Equipped with an integrated radar controlled ‘auto tracking and following’ camera, and the power to automatically detect and continually track targets – radar technology has proved itself integral to the unique challenges of border applications, helping organisations to meet the daily security and management demands of border operations.
Elandbridge announced its TruckPass technology, specifically designed to enable frictionless, digital borders and to address the challenges being faced by the haulage industry post-Brexit, including those presented by the border crossings between the UK mainland, Northern Ireland and the Republic of Ireland. TruckPass is an effortless, secure solution to getting freight across borders without delays, which can typically be anywhere from 15 minutes to several days.
Elandbridge is a consortium comprising border security professionals, haulage industry experts and leading IT, communications and systems development specialists. Using intelligent electronic seals, blockchain ledger, GPS tracking, secure facial recognition, IoT technology, enhanced communication systems and specifically-designed applications, Elandbridge is providing a proven and deliverable solution for frictionless borders. The innovative solution is thought to be the only technology which fully meets government, customs, and security needs of the regulators and all the compliance requirements of the haulage industry.
Charles Le Gallais CBE, CEO and Founder of Elandbridge, said: “The logistics problems in Northern Ireland are not going to go away unless something changes, and I believe TruckPass is that change. We have been developing the solution for some time now and have benefited greatly from collaboration with and input from major haulage businesses, both in Northern Ireland, the Republic of Ireland and across Europe. We are also grateful to Government departments, HMRC and Border Control for the constructive engagement and discussions regarding what they need from a technical customs / transport system. We have developed real-world technology providing a real-world solution for now and for the future.”
In the simplest terms, the challenge lies in the control of goods being transported between two countries where there are import/export tariffs, border controls and the requirement to remove or reduce delays and the related additional costs on consignments to as little as possible.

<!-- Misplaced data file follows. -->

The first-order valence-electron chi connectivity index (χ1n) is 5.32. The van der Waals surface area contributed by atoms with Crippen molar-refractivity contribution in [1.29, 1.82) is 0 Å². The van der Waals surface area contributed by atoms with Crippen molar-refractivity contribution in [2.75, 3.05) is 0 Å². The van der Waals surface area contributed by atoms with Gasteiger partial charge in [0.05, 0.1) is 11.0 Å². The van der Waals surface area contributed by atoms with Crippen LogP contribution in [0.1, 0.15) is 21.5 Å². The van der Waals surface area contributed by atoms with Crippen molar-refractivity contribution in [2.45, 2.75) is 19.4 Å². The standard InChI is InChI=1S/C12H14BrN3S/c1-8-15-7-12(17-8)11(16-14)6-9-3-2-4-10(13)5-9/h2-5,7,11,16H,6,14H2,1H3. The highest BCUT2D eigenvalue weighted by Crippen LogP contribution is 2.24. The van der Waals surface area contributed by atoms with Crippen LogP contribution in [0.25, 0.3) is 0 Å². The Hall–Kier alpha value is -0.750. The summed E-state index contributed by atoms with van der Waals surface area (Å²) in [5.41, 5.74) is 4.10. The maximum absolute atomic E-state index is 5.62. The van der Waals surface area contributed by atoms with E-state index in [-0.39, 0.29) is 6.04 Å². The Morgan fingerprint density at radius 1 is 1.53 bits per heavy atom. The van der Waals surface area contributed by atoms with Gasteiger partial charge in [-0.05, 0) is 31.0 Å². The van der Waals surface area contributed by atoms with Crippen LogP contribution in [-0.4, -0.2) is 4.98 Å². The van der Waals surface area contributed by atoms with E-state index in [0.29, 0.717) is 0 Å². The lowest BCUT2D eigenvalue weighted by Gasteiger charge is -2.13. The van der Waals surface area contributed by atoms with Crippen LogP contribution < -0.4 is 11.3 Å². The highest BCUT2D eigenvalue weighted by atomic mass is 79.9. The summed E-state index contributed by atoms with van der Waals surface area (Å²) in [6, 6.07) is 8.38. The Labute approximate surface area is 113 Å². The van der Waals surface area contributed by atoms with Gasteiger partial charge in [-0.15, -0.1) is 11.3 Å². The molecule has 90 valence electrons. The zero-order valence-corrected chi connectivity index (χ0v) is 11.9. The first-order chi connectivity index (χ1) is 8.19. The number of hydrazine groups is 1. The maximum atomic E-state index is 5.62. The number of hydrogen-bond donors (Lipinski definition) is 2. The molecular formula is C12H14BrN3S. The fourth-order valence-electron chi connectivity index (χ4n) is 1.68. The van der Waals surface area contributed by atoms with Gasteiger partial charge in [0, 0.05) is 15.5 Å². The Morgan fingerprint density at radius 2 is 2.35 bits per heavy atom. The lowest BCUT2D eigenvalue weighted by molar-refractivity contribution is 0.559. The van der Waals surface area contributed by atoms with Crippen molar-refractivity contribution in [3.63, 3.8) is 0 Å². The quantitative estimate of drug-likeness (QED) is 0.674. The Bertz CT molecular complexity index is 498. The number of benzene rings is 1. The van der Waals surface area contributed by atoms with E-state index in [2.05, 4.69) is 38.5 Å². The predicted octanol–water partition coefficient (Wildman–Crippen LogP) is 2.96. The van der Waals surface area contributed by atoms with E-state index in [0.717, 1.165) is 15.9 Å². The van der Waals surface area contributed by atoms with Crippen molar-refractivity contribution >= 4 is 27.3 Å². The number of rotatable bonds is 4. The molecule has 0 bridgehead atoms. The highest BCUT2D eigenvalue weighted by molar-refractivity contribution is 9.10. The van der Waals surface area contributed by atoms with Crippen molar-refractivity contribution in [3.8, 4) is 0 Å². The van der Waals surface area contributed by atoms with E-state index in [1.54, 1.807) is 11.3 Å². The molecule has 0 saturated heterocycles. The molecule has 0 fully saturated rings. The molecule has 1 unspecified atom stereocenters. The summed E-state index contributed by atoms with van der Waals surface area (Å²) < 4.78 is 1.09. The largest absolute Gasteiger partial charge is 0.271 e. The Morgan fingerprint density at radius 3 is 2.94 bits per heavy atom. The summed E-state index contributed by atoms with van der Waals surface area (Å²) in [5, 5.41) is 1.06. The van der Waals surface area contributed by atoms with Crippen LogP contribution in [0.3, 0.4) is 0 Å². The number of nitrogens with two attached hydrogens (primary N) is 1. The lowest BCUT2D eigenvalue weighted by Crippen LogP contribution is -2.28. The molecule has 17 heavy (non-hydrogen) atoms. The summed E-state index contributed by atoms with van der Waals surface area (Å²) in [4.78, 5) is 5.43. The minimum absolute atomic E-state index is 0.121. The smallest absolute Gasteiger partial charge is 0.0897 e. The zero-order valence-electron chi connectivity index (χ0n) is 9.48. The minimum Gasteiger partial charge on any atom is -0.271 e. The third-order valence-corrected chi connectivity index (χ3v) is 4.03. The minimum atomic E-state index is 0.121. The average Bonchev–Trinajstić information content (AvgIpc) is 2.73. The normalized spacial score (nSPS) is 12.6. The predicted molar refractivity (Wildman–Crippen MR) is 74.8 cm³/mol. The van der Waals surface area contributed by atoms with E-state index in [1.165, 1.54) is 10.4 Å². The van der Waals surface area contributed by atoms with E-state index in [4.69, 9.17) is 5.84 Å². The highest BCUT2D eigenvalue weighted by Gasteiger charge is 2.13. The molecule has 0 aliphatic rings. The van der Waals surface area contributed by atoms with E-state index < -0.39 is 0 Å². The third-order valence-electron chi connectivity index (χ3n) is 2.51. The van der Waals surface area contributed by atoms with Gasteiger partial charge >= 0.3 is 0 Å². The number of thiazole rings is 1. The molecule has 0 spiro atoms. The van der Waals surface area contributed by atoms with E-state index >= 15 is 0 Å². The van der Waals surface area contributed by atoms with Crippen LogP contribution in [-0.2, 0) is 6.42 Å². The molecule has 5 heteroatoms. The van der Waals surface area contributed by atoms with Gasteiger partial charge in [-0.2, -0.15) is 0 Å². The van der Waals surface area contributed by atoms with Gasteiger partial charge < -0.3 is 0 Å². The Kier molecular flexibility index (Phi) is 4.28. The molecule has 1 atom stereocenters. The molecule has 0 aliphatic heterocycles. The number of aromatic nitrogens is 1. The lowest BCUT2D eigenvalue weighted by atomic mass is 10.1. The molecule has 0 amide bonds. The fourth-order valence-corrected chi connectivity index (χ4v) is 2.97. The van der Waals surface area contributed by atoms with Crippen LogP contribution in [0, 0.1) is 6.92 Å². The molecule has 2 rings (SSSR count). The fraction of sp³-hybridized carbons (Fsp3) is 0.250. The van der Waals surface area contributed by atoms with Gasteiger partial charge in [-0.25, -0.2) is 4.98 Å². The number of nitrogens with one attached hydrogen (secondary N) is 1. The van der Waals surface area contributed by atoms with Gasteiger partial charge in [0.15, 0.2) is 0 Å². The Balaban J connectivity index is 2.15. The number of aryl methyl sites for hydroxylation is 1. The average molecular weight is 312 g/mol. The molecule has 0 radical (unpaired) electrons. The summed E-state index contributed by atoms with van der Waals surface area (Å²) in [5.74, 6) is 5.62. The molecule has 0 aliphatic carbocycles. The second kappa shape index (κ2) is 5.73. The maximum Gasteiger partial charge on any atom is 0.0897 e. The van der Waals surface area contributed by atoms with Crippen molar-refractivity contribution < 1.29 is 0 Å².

The system combines four existing technologies:
- An Electronic Seal – developed and being used by the airline sector.
- Secure messaging app which uses biometric face recognition – developed and being trialled.
- Global Positioning Systems (GPS).
Elandbridge has a working prototype system, and the concept has been proven and demonstrated to hauliers in both the UK mainland and Northern Ireland; a desktop version has also been presented to government officials closely involved with the development of post-Brexit borders.
Technology is one of the most important topics for those tasked with securing the borders, countering the influx of illegal drugs and other contraband, and containing a flood of people from all over the world. Authorities must defend the long and largely isolated northern and southern land borders, thousands of miles of coastline, and the nation’s vast airspace.
The days of monitoring these areas by human eyes alone, attempting to use sometimes-out-of-date paper to identify repeat offenders and known criminals, are over. Today, the US borders and coastlines are under constant surveillance from satellites and sensor-packed unmanned aerial vehicles (UAVs), aerostats, manned aircraft, boats and ground vehicles.
The fast-growing need for interdiction, the large variety of sensors and platforms now being used or planned for in the future, and the dozens of local, state, and federal agencies involved also has increased the need for shared intelligence at all levels through real-time networks, advanced communications systems, and artificial intelligence (AI). The technologies employed and being developed vary from agency to agency, depending on the task for which each is responsible.